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Leader of the Chorus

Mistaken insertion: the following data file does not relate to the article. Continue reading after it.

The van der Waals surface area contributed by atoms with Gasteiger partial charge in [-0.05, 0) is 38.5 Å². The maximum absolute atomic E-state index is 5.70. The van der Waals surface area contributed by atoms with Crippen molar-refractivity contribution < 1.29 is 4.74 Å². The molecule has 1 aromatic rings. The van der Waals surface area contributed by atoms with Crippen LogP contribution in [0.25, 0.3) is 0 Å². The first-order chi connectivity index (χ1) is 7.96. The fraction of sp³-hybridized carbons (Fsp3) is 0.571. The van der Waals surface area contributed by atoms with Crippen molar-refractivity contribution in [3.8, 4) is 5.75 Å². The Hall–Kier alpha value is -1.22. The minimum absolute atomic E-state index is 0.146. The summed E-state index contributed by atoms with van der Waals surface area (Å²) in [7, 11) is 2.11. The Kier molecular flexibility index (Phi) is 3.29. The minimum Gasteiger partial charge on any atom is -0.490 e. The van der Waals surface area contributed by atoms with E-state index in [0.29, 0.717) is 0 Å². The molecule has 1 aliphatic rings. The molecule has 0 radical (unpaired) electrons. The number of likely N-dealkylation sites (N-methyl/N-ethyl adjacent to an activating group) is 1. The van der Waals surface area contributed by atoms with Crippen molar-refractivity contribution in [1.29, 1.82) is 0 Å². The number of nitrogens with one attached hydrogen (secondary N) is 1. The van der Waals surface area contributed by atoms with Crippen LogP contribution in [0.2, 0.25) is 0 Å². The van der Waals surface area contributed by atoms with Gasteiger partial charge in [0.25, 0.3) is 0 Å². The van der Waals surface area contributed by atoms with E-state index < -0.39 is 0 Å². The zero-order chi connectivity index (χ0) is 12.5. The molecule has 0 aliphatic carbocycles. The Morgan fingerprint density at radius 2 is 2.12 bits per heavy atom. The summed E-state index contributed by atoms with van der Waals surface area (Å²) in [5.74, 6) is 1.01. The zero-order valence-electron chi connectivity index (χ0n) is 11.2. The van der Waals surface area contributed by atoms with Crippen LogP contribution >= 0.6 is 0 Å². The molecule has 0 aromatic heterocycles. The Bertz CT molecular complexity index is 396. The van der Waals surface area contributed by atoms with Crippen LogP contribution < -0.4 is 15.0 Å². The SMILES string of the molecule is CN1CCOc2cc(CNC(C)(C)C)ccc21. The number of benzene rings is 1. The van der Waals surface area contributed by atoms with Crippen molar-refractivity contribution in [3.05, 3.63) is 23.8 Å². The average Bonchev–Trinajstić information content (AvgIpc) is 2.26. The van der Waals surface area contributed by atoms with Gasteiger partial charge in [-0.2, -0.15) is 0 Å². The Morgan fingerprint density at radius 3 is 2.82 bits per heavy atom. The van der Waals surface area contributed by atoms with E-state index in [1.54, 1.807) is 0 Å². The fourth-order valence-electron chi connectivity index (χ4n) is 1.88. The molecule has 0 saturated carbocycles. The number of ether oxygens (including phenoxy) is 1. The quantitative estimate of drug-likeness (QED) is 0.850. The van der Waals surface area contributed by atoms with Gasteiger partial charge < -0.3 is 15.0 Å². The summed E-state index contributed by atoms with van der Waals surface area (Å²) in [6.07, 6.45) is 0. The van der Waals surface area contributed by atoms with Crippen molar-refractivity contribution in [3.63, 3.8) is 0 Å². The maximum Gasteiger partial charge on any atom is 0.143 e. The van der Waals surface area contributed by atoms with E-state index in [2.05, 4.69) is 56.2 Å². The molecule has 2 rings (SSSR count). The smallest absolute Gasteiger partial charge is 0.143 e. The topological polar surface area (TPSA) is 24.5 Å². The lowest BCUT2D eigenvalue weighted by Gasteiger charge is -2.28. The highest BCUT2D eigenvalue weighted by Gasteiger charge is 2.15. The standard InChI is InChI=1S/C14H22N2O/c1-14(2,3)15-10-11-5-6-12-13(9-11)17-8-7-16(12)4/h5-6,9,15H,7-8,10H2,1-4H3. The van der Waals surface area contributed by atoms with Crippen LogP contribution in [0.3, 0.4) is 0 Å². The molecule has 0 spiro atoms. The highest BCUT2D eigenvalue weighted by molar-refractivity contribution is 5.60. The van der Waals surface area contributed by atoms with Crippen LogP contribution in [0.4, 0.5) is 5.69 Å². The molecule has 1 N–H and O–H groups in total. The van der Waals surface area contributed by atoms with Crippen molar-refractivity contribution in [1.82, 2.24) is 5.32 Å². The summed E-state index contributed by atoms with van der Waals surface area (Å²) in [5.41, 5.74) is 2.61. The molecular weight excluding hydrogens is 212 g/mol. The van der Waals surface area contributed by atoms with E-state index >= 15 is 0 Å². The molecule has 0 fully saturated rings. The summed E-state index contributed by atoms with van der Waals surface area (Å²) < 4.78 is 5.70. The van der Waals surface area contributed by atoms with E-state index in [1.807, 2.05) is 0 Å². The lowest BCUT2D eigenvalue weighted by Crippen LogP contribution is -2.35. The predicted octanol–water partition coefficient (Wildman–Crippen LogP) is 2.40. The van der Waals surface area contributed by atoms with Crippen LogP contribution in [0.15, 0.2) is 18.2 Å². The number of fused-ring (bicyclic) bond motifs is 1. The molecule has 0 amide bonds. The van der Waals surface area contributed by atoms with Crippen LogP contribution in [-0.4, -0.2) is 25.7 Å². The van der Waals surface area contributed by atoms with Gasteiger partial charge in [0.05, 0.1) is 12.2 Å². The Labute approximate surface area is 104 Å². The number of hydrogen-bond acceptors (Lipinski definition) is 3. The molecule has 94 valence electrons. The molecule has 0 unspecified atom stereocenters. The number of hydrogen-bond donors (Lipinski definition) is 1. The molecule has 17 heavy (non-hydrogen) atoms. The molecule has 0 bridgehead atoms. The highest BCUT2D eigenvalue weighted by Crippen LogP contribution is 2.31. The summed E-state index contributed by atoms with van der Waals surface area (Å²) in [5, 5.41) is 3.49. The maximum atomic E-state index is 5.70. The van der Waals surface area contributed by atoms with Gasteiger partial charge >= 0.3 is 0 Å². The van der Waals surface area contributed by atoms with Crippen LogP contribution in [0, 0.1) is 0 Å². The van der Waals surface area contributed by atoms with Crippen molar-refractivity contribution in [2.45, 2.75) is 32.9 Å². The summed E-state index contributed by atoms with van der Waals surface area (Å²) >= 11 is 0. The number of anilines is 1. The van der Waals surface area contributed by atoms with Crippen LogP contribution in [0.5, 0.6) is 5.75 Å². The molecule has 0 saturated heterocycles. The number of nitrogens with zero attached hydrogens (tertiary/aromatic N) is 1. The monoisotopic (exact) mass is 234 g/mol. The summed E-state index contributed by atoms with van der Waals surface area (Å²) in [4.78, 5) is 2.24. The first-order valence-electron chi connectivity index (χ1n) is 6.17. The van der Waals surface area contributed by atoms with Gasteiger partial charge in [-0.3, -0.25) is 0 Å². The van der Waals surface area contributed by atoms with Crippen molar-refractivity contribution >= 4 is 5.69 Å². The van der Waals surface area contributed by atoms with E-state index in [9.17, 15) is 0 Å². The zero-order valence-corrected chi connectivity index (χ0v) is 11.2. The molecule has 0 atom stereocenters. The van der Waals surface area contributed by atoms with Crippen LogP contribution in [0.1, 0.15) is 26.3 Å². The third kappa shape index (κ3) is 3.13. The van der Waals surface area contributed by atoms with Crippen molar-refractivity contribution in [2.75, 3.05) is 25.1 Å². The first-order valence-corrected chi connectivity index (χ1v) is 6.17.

[1015] Hence, people, lend me your ear, if you love frank speaking. The poet has a reproach to make against his audience; he says you have ill-treated him in return for the many services he has rendered you. At first he kept himself in the background and lent help secretly to other poets, and like the prophetic Genius, who hid himself in the belly of Eurycles, [1020] slipped within the spirit of another and whispered to him many a comic hit. Later he ran the risks of the theatre on his own account, with his face uncovered, and dared to guide his Muse unaided. Though overladen with success and honours more than any of your poets, indeed despite all his glory, he does not yet believe he has attained his goal; his heart is not swollen with pride and [1025] he does not seek to seduce the young folk in the wrestling school. If any lover runs up to him to complain because he is furious at seeing the object of his passion derided on the stage, he takes no heed of such reproaches, for he is inspired only with honest motives and his Muse is no pander. From the very outset of his dramatic career he has disdained to assail those who were men, [1030] but with a courage worthy of Heracles himself he attacked the most formidable monsters, and at the beginning went straight for that beast with the sharp teeth, with the terrible eyes that flashed lambent fire like those of Cynna, surrounded by a hundred lewd flatterers who spittle-licked him to his heart's content; he had a voice like a roaring torrent, [1035] the stench of a seal, the unwashed balls of a Lamia, and the arse of a camel. Our poet did not tremble at the sight of this horrible monster, nor did he dream of gaining him over; and again this very day he is fighting for your good. Last year besides, he attacked those pale, shivering and feverish beings who strangled your fathers in the dark, throttled your grandfathers, and who, [1040] lying in the beds of the most inoffensive, piled up against them lawsuits, summonses and witnesses to such an extent, that many of them flew in terror to the Polemarch for refuge. Such is the champion you have found to purify your country of all its evil, and last year you betrayed him, when he sowed the most novel ideas, [1045] which, however, did not strike root, because you did not understand their value; notwithstanding this, he swears by Bacchus, the while offering him libations, that none ever heard better comic verses. It is a disgrace to you not to have caught their drift at once; as for the poet, he is none the less appreciated by the enlightened judges. [1050] He shivered his oars in rushing boldly forward to board his foe.

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